Nitric oxide (NO) is a reactive cell signal that controls vascular tone and is generated by inducible (iNOS), endothelial (eNOS) and neuronal (nNOS) NO synthase (NOS). We hypothesized that NO could be important for growth of thyroid tumors and tested this hypothesis, by staining 41 papillary thyroid carcinoma (PTC), 9 follicular thyroid carcinoma (FTC), and 15 benign thyroid lesions for iNOS, eNOS and nitrotyrosine (N-TYR). Staining intensity was determined by 2 blinded, independent examiners, and quantified from grade 1 (absent) to grade 4 (intense). Average N-TYR staining of benign adenomas (2.5+/-0.42, p=0.009), PTC (3.10+/-0.12, p=0.001), FTC (2.44+/-0.30, p=0.001), and autoimmune lesions (3.25+/-0.48, p=0.019) were greater than that of multinodular goiter (1.0 for all 3) and surrounding normal thyroid (1.1+/-0.1). Average iNOS staining of benign adenomas (2.6+/-0.37), PTC (2.7+/-0.16), FTC (2.4+/-0.26) and autoimmune lesions (3.5+/-0.29) were all greater than that of surrounding normal thyroid (1.1+/-0.1, p<0.008), but there were too few multinodular goiters to achieve a significant difference (no.=2, 3.0+/-1.0). Average eNOS staining of benign adenomas (2.9+/-0.40), multinodular goiters (3.5+/-0.5), PTC (3.24+/-0.18), FTC (3.5+/-0.50), and autoimmune lesions (2.8+/-0.6) were also greater than that of surrounding normal thyroid (mean=1.4+/-0.2, p<0.001). N-TYR staining correlated with that of vascular endothelial growth factor (VEGF, r=0.36, p=0.007) and the number of lymphocytes/high power field (r=0.39, p=0.004). Recurrent disease developed only from carcinoma with moderate-intense N-TYR staining, but there were too few recurrent tumors to achieve statistical significance (p=0.08). We conclude that NO is produced by benign adenomas, PTC and FTC suggesting that NO could be important in vascularization of thyroid tumors and autoimmune thyroid diseases.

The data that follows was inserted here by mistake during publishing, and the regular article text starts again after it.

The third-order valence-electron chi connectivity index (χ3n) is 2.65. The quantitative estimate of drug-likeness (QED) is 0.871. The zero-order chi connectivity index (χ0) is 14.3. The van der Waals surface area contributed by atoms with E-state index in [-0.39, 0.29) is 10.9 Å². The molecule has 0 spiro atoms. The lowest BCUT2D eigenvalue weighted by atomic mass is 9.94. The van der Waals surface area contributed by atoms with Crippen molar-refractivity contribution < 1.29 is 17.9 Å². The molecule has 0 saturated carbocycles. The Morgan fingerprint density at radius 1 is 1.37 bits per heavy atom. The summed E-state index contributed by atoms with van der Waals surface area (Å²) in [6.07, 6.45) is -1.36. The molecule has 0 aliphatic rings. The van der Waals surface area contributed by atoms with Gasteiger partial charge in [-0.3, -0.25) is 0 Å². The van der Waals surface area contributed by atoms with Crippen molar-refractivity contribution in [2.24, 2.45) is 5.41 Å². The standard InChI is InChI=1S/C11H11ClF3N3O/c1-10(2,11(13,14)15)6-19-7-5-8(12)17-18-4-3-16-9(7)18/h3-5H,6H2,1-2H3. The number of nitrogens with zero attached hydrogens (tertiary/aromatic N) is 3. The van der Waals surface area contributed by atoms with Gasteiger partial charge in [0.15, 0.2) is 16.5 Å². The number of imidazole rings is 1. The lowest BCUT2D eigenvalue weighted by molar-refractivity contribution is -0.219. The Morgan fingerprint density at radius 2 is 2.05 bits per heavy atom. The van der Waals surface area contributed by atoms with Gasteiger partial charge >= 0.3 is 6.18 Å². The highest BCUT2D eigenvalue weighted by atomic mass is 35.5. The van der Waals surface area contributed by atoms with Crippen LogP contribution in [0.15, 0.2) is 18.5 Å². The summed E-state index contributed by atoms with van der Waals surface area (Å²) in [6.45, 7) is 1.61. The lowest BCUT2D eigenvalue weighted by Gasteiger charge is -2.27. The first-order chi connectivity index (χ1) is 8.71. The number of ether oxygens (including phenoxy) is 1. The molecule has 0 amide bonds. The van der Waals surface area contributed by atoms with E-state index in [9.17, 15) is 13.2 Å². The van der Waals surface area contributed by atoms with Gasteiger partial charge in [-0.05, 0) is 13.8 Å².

ASJC Scopus subject areas
- Endocrinology, Diabetes and Metabolism